The destination of the boats, Gaza, stands at risk of being overshadowed by the deadly scuffles off its coast. It is there, however, that the situation is most dire. The “Freedom Flotilla” was carrying, among other items, cement for the reconstruction of the 6,400 Palestinian homes that were razed or damaged in the winter of 2008-2009. The World Health Organization counts some 3,500 families as displaced by the bombing, more than a year later. The Israeli assault exacerbated the effects of the years-long siege, which has sent the already impoverished strip into downward spirals of human misery. In May 2008, the WHO estimates, 70 percent of families were living on less than $1 a day; 10.2% of Gazans were chronically malnourished; and 67% of young people were jobless. These numbers have certainly worsened since the data was collected, due to the bombing, and to subsequent Israeli and Egyptian crackdowns on the smuggling of goods through tunnels underneath the Gazan-Egyptian border. (Egypt responded to the attack by temporarily opening the Rafah gate to permit the imprisoned people of Gaza, at least those with money, some access to consumer goods denied them by the Israeli government.

What of the response of Barack Obama? The path of least resistance, sure to be greased by Congress, would be to instruct his UN envoy to spurn Turkish and other demands for Israeli accountability. With the assistance of the American media, it may not be so difficult for the White House to pretend that this naked display of unlawful violence was just a “tragedy” occurring in the heat of the moment. The media, after all, is bleating insipidly about the effects this episode may have on the Israeli-Palestinian “peace process.” Obama is likely to face little domestic pressure to put a stop to Israeli impunity and back a full and impartial investigation, though UN Secretary-General Ban Ki-moon has called for one. And having just slapped down the Turkish-Brazilian deal with Iran, Obama may be ready to do all his damage to U.S.-Turkish ties at once. It may be harder to avoid a conversation about lifting the indefensible blockade of Gaza, which Assistant Secretary-General Oscar Fernandez-Taranco described as “counterproductive and unacceptable” before the Security Council on May 31. One thing is certain: If Obama chooses the former course and shields Israel from international scrutiny, no speech, however silver-tongued, will persuade the world that his Middle East policy is different from his predecessor’s.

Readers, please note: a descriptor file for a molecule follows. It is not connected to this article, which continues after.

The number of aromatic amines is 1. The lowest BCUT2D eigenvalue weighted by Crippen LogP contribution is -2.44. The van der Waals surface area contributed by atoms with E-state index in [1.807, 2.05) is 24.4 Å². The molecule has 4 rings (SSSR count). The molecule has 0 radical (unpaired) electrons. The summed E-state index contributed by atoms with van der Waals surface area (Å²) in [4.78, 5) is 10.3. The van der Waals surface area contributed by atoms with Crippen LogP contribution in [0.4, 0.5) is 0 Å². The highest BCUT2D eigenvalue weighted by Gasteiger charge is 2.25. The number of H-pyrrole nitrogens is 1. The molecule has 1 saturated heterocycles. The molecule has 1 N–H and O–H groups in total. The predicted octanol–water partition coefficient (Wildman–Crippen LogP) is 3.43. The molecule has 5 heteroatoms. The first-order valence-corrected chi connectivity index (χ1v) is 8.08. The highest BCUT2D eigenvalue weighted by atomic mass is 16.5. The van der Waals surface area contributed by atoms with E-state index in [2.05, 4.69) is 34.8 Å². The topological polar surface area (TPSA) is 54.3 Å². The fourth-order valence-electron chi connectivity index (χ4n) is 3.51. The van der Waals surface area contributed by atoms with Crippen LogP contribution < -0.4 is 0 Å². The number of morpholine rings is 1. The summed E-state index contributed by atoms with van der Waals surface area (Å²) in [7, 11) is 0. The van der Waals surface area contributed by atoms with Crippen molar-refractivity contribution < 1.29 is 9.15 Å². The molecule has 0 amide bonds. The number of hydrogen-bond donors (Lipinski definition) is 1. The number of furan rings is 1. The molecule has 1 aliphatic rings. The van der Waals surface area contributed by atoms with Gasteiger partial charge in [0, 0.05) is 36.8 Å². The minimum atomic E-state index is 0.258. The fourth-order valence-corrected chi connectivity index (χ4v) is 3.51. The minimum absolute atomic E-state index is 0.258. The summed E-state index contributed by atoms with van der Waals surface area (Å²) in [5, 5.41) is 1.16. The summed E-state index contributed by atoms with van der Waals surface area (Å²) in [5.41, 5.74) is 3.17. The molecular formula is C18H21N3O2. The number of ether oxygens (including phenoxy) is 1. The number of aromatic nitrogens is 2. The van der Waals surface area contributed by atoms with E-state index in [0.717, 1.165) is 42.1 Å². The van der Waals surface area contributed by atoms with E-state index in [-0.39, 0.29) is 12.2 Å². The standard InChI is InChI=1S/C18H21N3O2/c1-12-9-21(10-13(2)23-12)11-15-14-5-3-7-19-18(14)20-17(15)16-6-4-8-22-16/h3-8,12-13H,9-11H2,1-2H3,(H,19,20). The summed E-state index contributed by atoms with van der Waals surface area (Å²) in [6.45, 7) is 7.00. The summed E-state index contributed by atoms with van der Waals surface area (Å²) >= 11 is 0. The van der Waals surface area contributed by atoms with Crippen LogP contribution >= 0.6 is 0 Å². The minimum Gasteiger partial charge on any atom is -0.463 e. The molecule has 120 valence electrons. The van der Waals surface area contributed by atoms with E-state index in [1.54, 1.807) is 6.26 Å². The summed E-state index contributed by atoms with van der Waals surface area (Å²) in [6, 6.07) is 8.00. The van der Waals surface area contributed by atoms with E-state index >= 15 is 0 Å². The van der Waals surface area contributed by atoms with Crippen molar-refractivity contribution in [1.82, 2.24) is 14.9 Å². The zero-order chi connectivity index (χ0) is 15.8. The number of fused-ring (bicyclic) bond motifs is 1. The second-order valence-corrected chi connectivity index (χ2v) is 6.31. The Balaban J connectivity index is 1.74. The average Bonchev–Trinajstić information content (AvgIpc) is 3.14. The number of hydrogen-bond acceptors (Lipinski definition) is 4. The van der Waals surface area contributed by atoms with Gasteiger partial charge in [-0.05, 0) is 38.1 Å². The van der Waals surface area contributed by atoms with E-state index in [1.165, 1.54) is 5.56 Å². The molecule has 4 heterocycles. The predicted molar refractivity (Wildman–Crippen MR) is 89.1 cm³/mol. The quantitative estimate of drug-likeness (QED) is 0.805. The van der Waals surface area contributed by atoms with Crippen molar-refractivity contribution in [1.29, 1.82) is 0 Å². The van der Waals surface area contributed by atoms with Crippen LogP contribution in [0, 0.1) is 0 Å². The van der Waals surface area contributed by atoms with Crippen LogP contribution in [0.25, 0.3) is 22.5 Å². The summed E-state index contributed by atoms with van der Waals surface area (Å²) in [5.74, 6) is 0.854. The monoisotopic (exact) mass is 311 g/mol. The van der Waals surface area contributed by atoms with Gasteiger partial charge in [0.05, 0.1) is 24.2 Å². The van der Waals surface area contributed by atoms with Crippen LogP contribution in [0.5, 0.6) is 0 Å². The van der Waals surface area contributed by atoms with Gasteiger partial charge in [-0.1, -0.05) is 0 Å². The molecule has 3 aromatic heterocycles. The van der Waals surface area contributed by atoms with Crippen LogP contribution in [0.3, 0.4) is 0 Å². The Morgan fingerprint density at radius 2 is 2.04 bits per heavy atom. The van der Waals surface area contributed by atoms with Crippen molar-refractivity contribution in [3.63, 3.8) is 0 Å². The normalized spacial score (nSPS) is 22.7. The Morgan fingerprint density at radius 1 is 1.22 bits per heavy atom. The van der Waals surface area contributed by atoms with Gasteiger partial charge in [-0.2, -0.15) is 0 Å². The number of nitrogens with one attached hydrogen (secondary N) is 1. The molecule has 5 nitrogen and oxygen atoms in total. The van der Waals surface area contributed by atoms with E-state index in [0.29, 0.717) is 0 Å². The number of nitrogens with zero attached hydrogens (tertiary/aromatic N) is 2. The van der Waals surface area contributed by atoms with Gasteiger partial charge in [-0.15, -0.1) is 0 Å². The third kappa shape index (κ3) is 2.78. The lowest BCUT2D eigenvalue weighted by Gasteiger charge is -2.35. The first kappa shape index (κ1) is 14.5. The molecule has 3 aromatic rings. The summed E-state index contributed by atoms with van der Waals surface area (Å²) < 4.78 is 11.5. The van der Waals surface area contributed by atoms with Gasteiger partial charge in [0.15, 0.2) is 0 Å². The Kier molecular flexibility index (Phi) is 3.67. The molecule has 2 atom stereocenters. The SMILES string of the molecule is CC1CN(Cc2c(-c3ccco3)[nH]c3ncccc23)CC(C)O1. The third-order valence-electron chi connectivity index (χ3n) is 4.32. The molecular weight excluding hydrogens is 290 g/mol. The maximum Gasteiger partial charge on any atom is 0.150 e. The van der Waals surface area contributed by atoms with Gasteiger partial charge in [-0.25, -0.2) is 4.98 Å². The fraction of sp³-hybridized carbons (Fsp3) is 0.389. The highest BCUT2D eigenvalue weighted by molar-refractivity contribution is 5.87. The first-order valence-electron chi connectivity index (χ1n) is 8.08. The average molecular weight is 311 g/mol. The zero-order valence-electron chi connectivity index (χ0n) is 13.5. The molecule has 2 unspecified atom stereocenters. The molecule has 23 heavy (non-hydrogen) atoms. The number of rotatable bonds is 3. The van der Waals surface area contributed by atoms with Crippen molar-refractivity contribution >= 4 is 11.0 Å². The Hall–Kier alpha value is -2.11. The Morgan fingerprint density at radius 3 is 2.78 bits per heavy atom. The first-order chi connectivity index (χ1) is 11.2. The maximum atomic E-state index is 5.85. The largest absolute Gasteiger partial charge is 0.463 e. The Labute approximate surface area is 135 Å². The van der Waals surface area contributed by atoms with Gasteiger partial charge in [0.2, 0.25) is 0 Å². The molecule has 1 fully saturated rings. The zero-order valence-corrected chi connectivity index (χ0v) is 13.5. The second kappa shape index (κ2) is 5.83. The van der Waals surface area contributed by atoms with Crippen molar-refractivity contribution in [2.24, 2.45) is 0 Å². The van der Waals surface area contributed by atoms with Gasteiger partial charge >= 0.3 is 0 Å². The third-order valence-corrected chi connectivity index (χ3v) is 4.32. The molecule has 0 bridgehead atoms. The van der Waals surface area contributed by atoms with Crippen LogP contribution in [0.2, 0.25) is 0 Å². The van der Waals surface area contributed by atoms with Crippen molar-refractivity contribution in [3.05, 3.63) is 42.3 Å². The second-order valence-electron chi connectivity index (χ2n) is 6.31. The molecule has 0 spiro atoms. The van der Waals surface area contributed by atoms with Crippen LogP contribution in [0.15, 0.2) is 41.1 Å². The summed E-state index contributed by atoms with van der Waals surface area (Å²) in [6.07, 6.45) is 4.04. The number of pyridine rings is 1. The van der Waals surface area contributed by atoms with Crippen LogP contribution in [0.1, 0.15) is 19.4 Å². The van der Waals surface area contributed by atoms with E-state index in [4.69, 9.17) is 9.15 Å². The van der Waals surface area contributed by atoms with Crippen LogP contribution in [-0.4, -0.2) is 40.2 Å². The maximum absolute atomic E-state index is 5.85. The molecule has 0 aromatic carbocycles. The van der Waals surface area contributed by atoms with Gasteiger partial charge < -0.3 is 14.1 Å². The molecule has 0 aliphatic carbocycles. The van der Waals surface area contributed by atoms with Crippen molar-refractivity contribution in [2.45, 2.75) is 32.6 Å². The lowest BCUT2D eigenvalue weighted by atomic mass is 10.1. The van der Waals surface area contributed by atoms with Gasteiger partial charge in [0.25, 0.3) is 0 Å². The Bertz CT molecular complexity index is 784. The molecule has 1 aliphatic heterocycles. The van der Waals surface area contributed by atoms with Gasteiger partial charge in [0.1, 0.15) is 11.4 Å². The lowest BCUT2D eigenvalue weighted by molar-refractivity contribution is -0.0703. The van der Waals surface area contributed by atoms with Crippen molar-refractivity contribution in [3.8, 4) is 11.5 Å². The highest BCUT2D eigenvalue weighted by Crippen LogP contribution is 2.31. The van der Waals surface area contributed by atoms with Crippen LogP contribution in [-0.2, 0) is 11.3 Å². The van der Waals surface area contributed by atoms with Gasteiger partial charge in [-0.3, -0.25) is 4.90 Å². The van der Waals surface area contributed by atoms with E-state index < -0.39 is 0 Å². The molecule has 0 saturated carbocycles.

By Michel Chossudovsky

Following Israel's criminal raid in international waters on May 31, the Rachel Corrie MV continues to sail towards the Gaza coastline in defiance of Israeli threats. The ship is determined to break the Israeli blockade of Gaza.

[The ship is named after Rachel Corrie, the 24-year-old American women member of the International Solidarity Movement who was crushed to death in 2003 by an Israeli Army bulldozer. She was attempting prevent the government-ordered demolition of a Gaza house owned by a Palestinian family.]

At noon today (June 1), I received the following message from Christopher Chang and Ram Kardigasu, on behalf of the Malaysian and Irish peace activists, who are on board the Rachel Corrie:

"MV Rachel Corrie is now the sole ship on the international freedom flotilla moving towards Gaza.

"The Malaysian and Irish peace and humanitarian activists aboard share their deepest grief and sense of lost with the loved ones of those killed and injured in the illegal action undertaken by Israel on Monday in the international waters of the Mediterranean.

"In the names of our friends, we are more determined than ever to continue into Gaza with our humanitarian cargo and our support for the blockaded and suffering people of Gaza. We expect Israel to respond to the international condemnation of its violence by not impeding by any means the safe passage of the Rachel Corrie.

"We appeal to the international community and United Nations to continue to demand Israel our safe passage into Gaza.

"Jointly issued by Malaysians and Irish on board the Rachel Corrie. [Sent on behalf of the humanitarian activists on aboard the Rachel Corrie by PGPO land team — Ram Karthigasu and Christopher Chang." [PGPO stands for Perdana Global Peace Organization, which is part of the Free Gaza Freedom Flotilla mission.]....

— To read the full article: